It's a match made in Florida. 

The North Carolina-based lender BB&T Corp. (BBT) said Thursday it agreed to buy Atlanta-based rival SunTrust inc. (STI) for an estimated $26 billion in stock, in what would be the biggest bank merger in a decade.

After executives projected that the deal by itself would boost their earnings per share by at least 9% in 2021, BB&T rose 4% to $50.46 and Suntrust gained 10.2% to $64.72 by the close of Thursday's trading.

BB&T, based in Winston Salem, North Carolina, boasts an extensive network of branches in Virginia, Maryland and Pennsylvania, and under the proposed deal it would become Georgia's biggest bank by deposits.  

But the real prize is SunTrust's sprawling franchise in Florida, where BBT currently ranks No. 7, according to regulatory filings. Once the deal is completed, the combined firm would become the state's third-biggest lender, with dominant positions in Orlando, Tampa and Miami.

"You drive around all the big retirement areas in Florida, they're bustling and growing, and there's a lot of young people as well," said David Hendler, principal at the bank-analysis firm Viola Risk Advisors in Montebello, New York. "Plus there's a lot of wealth down there, with a multiplier effect."

Under the agreement, BB&T CEO Kelly King would serve as CEO of the combined company through 2021, when SunTrust CEO William Rogers will take over. BB&T shareholders will own 57% of the combined firm, which will eventually be renamed, with a new headquarters established in Charlotte, North Carolina. 

"In order to survive in this really quickly changing world, it's important to be willing to change," King told Wall Street analysts on a conference call to discuss the merger agreement. 

The deal could portend the start of a frenzy of consolidation in the banking industry, as firms adapt to new federal regulations adopted since the financial crisis of 2008.

Ian Katz, a financial-policy analyst at the research firm Capital Alpha Partners LLC in Washington, wrote in a note to clients that the merger would exploit a sweet spot in U.S. banking regulation for lenders with $250 billion to $700 billion of loans and other assets.

The category, established by a Federal Reserve proposal in October, allows regional banks to leap over the $250 billion threshold without tripping the stricter regulatory standards applied to giant banks like JPMorgan Chase & Co. (JPM) , Bank of America Corp. (BAC) , Citigroup Inc. (C) and Wells Fargo & Co. (WFC) .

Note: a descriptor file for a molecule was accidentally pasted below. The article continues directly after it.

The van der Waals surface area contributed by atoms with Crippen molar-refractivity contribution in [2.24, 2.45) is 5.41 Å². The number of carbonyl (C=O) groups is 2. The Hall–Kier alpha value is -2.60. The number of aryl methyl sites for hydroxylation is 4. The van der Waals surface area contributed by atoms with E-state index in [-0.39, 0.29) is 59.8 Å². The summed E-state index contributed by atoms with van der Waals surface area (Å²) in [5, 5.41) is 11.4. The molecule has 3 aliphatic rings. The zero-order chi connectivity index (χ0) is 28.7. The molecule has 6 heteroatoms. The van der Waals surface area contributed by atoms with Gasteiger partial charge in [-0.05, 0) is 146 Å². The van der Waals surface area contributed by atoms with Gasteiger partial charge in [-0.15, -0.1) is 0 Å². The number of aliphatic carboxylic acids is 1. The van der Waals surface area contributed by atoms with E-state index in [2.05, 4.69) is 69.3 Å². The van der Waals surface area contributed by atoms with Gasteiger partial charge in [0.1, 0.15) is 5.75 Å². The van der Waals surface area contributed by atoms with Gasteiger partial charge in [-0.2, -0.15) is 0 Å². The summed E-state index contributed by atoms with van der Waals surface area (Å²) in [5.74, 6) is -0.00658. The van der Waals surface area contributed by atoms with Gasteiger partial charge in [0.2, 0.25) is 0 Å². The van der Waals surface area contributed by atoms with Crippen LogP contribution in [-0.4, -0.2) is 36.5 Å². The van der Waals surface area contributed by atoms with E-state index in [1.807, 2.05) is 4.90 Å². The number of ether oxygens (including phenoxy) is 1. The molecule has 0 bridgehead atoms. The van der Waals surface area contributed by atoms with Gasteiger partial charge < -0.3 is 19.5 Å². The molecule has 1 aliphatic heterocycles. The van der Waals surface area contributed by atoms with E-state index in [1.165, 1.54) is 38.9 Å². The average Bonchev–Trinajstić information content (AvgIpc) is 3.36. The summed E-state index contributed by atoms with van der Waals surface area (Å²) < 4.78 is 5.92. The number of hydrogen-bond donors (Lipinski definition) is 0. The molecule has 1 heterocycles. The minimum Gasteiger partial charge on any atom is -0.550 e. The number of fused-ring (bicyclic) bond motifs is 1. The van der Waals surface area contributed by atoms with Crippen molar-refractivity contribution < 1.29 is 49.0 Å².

BB&T currently has about $226 billion of total assets, while SunTrust has $216 billion, for a combined $442 billion. That would rank the lender as the sixth-biggest in the U.S.  

There's "an unoccupied super-regional space in the U.S. market that could be filled by future mergers and acquisitions," Katz wrote. "The industry was due for a big deal." 

According to Viola's Hendler, BB&T's executive team has proven itself as one of the most talented in the financial industry, with clean accounting and strong earnings. SunTrust, meanwhile, has struggled to manage through the boom-bust cycles of Florida's real estate market, he said. 

BB&T is "viewed as a plain-jane, constant performer," Hendler said. "SunTrust is the opposite." 

According to a presentation on BB&T's website, the firms plan to cut their combined annual expenses by about $1.6 billion by 2022, or roughly 12.5%. The two banks have significant geographical overlap, with roughly 740 branches within two miles of each other, representing 24% of the combined total.  

But here's what really matters for shareholders going forward: the rapid population and economic growth taking place in the southeastern U.S., and especially in Florida, when compared with other parts of the country.

According to the presentation, the combined company's branch footprint would have annual economic growth averaging 4%, unadjusted for inflation -- the highest among large U.S. banks. 

"Florida is the best state in terms of a business climate," Hendler said.